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following is contained, written in 1848. The author's long and useful career as Prime Minister and author may be studied in dictionaries of biography or histories of our times.
, Christ in Song, p. 461, the original with valuable comment, and the translation.
Theme. Christ our Refuge.
Line 1, 2. Isaiah xxyi., 4; Psalms xviii., 3 ; xix., 14; Cant. ii., 14; 1 Cor. x., 4.-3, 4. John xix., 34.–5, 6. Rev. i., 5.–17, 18. Fontem : Zech. xiii., 1.-21, 22. Romans xiv., 16.
THE RISE AND GROWTH OF
THE CHRISTIAN HYMNS.
The Jews, and the heathen Greeks and Romans, used psalms, odes, hymns, as part of their religious services. Jesus used them with his disciples. They are mentioned by the apostles, and by them commended as part of the worship of early Christians. Frequent mention of the singing of the Christians is found in early writers; and it is evident that, besides the psalms of the Old Testament, original hymns were sung from the earliest times giving divine honors to Christ. The special attention of the Church was called to them in the middle of the fourth century, by the fact that several sects of heretics were using them to propagate their doctrines. The Arians especially had composed hymns which had taken strong hold of the people of Constantinople and the East. The Synod of Laodicea, A.D. 344-346, tried to cure this evil by forbidding the use of all hymns or psalms not found in the Bible. The most eminent Christians of the West, Hilary, Ambrose, and Augustine, thought it better to use similar songs of orthodox substance. The Latin Church was ready for the new hymns. Those of Ambrose, especially, suited them, and came into universal use, first among his people in Milan, and then throughout Italy. Similar hymns sprang up, it was hardly known how, and became current every where with those who spoke Latin.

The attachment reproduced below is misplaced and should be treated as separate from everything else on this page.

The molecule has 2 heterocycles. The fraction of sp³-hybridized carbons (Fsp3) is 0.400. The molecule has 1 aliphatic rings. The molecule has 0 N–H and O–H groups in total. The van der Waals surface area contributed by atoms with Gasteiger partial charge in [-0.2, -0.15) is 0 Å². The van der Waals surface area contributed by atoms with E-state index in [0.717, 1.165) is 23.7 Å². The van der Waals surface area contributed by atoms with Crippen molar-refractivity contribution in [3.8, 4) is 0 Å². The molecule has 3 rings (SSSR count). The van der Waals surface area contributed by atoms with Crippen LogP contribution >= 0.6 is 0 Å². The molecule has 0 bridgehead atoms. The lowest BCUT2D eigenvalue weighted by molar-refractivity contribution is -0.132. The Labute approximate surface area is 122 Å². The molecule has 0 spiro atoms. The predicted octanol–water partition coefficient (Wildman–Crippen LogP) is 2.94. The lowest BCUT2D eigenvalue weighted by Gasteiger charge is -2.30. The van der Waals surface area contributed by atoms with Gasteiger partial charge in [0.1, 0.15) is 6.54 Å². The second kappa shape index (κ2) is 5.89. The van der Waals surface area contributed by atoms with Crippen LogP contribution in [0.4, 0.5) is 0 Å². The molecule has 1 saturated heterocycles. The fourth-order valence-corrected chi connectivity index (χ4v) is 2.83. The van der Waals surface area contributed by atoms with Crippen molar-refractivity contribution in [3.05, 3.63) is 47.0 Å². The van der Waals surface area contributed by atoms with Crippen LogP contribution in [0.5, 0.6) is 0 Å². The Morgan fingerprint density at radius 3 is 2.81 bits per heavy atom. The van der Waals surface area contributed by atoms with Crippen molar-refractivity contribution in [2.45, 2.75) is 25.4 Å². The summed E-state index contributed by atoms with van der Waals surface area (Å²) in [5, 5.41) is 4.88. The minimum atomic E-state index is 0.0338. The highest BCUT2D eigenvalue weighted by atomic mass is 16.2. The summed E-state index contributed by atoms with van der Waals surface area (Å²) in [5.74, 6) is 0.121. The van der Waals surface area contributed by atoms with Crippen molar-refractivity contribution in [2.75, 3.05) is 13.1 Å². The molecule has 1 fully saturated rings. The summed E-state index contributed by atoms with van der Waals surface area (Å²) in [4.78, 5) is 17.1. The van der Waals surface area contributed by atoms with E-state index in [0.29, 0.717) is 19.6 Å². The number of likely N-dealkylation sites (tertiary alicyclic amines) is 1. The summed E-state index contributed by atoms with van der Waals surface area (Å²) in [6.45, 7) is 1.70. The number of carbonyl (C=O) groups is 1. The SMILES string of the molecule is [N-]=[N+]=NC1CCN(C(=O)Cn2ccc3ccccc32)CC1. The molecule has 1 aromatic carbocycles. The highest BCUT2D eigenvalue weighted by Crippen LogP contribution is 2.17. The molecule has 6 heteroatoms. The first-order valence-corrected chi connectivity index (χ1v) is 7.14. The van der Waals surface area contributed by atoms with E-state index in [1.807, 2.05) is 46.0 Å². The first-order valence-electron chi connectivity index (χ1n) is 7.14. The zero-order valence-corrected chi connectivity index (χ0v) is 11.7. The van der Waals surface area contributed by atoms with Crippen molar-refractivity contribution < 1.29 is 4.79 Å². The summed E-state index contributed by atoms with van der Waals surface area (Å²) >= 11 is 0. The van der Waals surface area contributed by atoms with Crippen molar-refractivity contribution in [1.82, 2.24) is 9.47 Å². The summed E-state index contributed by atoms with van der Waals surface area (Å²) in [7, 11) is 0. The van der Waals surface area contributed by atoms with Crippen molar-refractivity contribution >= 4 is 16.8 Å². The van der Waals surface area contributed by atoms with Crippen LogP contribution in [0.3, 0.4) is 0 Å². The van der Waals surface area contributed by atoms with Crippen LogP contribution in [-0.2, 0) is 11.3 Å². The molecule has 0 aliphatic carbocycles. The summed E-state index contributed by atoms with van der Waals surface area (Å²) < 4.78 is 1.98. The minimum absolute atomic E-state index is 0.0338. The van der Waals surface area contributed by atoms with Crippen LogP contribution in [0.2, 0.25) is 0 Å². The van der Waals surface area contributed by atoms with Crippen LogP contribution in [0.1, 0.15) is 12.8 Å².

In the seventh century, at the Council of Toledo, they were formally approved. Each generation made its additions to the common stock, often by its most eminent men; and the accumulation continued as long as Latin was spoken. Afterward, when the Reformation called for intelligible hymns of the people, translations of the older hymns into the Germanic languages continued in use among Protestants. These lymns were the first original poetry of the people in the Latin language, unless, perhaps, those critics may be right who think they find in Livy a prose rendering of earlier ballads. The so-called classic poetry was an echo of Greece, both in substance and form, the matter and meters were both imitated, and the poems were composed for the lovers of Grecian art in the Roman court. It did not spring from the people, and it never moved the people. But the Christian hymns were proper folk poetry, the “ Bible of the people”—their Homeric poems. Their making was not so much speech as action. Legends described some of the best of them as the inspired acts of Christian heroes. They were in substance festive prayers,
the simplest rhythmic offering of thanks and praise to the giver of light and of rest, both natural and spiritual, at morning and evening, and at other seasons suited to the remembrance and rhythmical rehearsal of the truths of the Bible. Afterward they came to commemorate acts of martyrs and other Christian heroes; and then they became the utterance of the brooding love and faith of contemplative piety; and finally the elaborate ingenuity of monastic scholarshiy dressed up any thing and every thing religious in these poetical forms. In these later times the same scholars rewrote the rude old hymns into correct and polished meters for the use of the Latin Church. The singing was at first by the whole congregation, but in later times the music has become too difficult, and trained choirs and accompanying instruments are necessary for the service.